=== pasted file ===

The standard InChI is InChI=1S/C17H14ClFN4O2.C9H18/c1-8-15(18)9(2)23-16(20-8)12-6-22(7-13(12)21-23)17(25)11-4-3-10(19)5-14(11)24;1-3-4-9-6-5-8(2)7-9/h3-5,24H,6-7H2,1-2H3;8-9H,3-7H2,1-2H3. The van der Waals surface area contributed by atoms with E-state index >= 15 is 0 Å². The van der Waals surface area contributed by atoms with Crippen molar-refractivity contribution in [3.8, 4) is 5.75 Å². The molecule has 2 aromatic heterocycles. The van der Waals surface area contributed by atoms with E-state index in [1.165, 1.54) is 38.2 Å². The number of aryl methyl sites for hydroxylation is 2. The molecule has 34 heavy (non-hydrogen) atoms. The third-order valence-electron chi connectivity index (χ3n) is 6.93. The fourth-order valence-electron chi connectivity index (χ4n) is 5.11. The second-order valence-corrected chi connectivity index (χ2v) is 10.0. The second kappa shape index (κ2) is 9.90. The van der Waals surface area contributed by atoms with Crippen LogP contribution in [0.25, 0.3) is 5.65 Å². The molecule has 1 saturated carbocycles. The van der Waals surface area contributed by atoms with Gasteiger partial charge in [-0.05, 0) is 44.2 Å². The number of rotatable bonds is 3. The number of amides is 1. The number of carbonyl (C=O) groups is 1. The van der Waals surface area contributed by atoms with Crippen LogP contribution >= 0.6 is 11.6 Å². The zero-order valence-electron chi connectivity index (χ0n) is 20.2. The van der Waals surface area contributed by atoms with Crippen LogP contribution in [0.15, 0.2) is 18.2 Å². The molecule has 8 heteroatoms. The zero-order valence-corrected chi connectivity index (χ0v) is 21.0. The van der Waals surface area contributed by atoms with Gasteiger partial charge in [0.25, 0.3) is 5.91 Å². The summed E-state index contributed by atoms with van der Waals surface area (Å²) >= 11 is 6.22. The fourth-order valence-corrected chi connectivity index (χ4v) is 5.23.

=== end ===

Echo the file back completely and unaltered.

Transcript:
The standard InChI is InChI=1S/C17H14ClFN4O2.C9H18/c1-8-15(18)9(2)23-16(20-8)12-6-22(7-13(12)21-23)17(25)11-4-3-10(19)5-14(11)24;1-3-4-9-6-5-8(2)7-9/h3-5,24H,6-7H2,1-2H3;8-9H,3-7H2,1-2H3. The van der Waals surface area contributed by atoms with E-state index >= 15 is 0 Å². The van der Waals surface area contributed by atoms with Crippen molar-refractivity contribution in [3.8, 4) is 5.75 Å². The molecule has 2 aromatic heterocycles. The van der Waals surface area contributed by atoms with E-state index in [1.165, 1.54) is 38.2 Å². The number of aryl methyl sites for hydroxylation is 2. The molecule has 34 heavy (non-hydrogen) atoms. The third-order valence-electron chi connectivity index (χ3n) is 6.93. The fourth-order valence-electron chi connectivity index (χ4n) is 5.11. The second-order valence-corrected chi connectivity index (χ2v) is 10.0. The second kappa shape index (κ2) is 9.90. The van der Waals surface area contributed by atoms with Crippen LogP contribution in [0.25, 0.3) is 5.65 Å². The molecule has 1 saturated carbocycles. The van der Waals surface area contributed by atoms with Gasteiger partial charge in [-0.05, 0) is 44.2 Å². The number of rotatable bonds is 3. The number of amides is 1. The number of carbonyl (C=O) groups is 1. The van der Waals surface area contributed by atoms with Crippen LogP contribution >= 0.6 is 11.6 Å². The zero-order valence-electron chi connectivity index (χ0n) is 20.2. The van der Waals surface area contributed by atoms with Crippen LogP contribution in [0.15, 0.2) is 18.2 Å². The molecule has 8 heteroatoms. The zero-order valence-corrected chi connectivity index (χ0v) is 21.0. The van der Waals surface area contributed by atoms with Gasteiger partial charge in [0.25, 0.3) is 5.91 Å². The summed E-state index contributed by atoms with van der Waals surface area (Å²) >= 11 is 6.22. The fourth-order valence-corrected chi connectivity index (χ4v) is 5.23.